In early 1979, Bruce was forced to resume the role of Batman one final time to stop a super-powered criminal named Bill Jensen. Both Batman and Jensen perished in that battle. (Adventure Comics #462) Although Bruce's secret identity was revealed in his final battle, Dr. Fate later cast a spell causing everyone who did not already know the secret to believe Batman and Bruce Wayne were separate people who died at the same time, thus protecting Helena and Dick's identities. (Adventure #463) The Huntress subsequently took Batman's place as Gotham's principal hero.

Five years after Batman's death, his former Justice Society comrades were rocked by the publication of his diary, which accused the JSA of having been Nazi collaborators during World War II. Dick Grayson eventually discovered that the diary was an elaborate ruse to alert the Justice Society to a plot by their old adversary, Per Degaton, and the JSA members were exonerated. (America vs. the Justice Society #1-4)

Several of Batman's greatest foes outlived him, including the Joker (Wonder Woman #281–283) and Hugo Strange. (Brave and the Bold #182)

The Earth-Two Batman's history was wiped out by the Crisis, but around the time of Infinite Crisis, his ghost reappeared briefly on Earth-0, helping his former JSA comrades defeat the Gentleman Ghost. (JSA #85)

Continuity Notes

Since the existence of separate Earth-One and Earth-Two Batmen was only established retroactively, there is no clear line of demarcation between the Golden Age and Silver Age versions. (The original Who's Who series asserted that the Earth-One Batman first appeared in Detective #327, May 1964), the issue in which Batman's costume gained the yellow oval around the chest emblem, which is obviously incorrect.) In general, most stories published prior to 1956 took place on Earth-Two, but some earlier stories also took place on Earth-One and some later stories took place on Earth-Two. See Batman: Earth-One vs. Earth-Two for a more detailed discussion of this issue.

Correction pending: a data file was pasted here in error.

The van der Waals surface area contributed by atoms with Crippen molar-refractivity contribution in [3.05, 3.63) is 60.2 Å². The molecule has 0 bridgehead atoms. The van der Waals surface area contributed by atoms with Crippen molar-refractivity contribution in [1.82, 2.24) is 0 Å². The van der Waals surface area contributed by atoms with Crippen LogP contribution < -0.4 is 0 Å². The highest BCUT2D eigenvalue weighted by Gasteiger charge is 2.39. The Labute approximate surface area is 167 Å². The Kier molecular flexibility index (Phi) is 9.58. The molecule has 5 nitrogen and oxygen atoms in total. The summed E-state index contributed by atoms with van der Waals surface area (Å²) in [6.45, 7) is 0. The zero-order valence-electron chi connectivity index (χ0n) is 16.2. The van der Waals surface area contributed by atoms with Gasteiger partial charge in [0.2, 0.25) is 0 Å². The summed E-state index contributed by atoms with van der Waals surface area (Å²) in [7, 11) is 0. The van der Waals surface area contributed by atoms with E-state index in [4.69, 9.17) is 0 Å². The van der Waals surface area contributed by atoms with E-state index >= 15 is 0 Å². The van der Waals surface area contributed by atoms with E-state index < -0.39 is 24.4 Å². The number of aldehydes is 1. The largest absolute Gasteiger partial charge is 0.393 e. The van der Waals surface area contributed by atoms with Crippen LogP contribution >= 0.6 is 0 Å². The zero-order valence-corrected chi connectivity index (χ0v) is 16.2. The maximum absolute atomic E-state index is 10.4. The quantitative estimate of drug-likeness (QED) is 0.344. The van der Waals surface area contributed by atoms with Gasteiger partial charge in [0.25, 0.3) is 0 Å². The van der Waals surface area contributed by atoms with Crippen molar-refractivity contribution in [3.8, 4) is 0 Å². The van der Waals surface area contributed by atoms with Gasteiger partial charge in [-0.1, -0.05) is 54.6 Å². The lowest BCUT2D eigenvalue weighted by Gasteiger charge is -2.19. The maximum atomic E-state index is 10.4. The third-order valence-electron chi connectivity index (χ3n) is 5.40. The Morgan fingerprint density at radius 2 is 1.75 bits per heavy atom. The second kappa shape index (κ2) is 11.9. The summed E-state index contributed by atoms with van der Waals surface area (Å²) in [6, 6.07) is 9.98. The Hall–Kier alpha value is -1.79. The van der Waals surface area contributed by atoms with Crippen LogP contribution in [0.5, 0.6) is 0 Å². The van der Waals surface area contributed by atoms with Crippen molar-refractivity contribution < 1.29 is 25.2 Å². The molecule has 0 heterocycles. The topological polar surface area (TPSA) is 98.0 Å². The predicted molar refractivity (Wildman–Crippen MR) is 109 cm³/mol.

In any event, the existence of the Earth-Two Batman was first acknowledged in an Imaginary Story in Detective #347 (Jan. 1966) and his first actual appearance in the age of the multiverse was in Justice League of America #82 (Aug. 1970).


Batman had no superhuman powers, but in his prime, he was an exceptional athlete and a formidable hand-to-hand combatant. Thanks to his superb conditioning and an infusion of "temporal energy" he received in 1941, (All-Star Squadron Annual #3) he remained vigorous and active well into his 60s. He had a full array of sophisticated paraphernalia, including the Batarang, Batmobile, and Batplane. Early in his career, he frequently wore a bulletproof vest and occasionally carried an automatic pistol, although he had abandoned both by late 1941.

Appearances + References


  • All-Star Comics #7, 36
  • Brave and the Bold #197, 200
  • DC Special #29
  • DC Super-Stars #17
  • Justice League of America vol. 1 #135–137
  • Secret Origins vol. 2 #6
  • Superman Family #211
  • World's Finest #271


  • Batman #1 through the Golden Age
  • Detective Comics #27 through the Golden Age
  • New York World's Fair Comics #1
  • Star-Spangled Comics #65-66, 86-96, 98, 110-112, 114-115, 117, 120, 127, 130
  • World's Best Comics #1
  • World's Finest Comics #2 through the Golden Age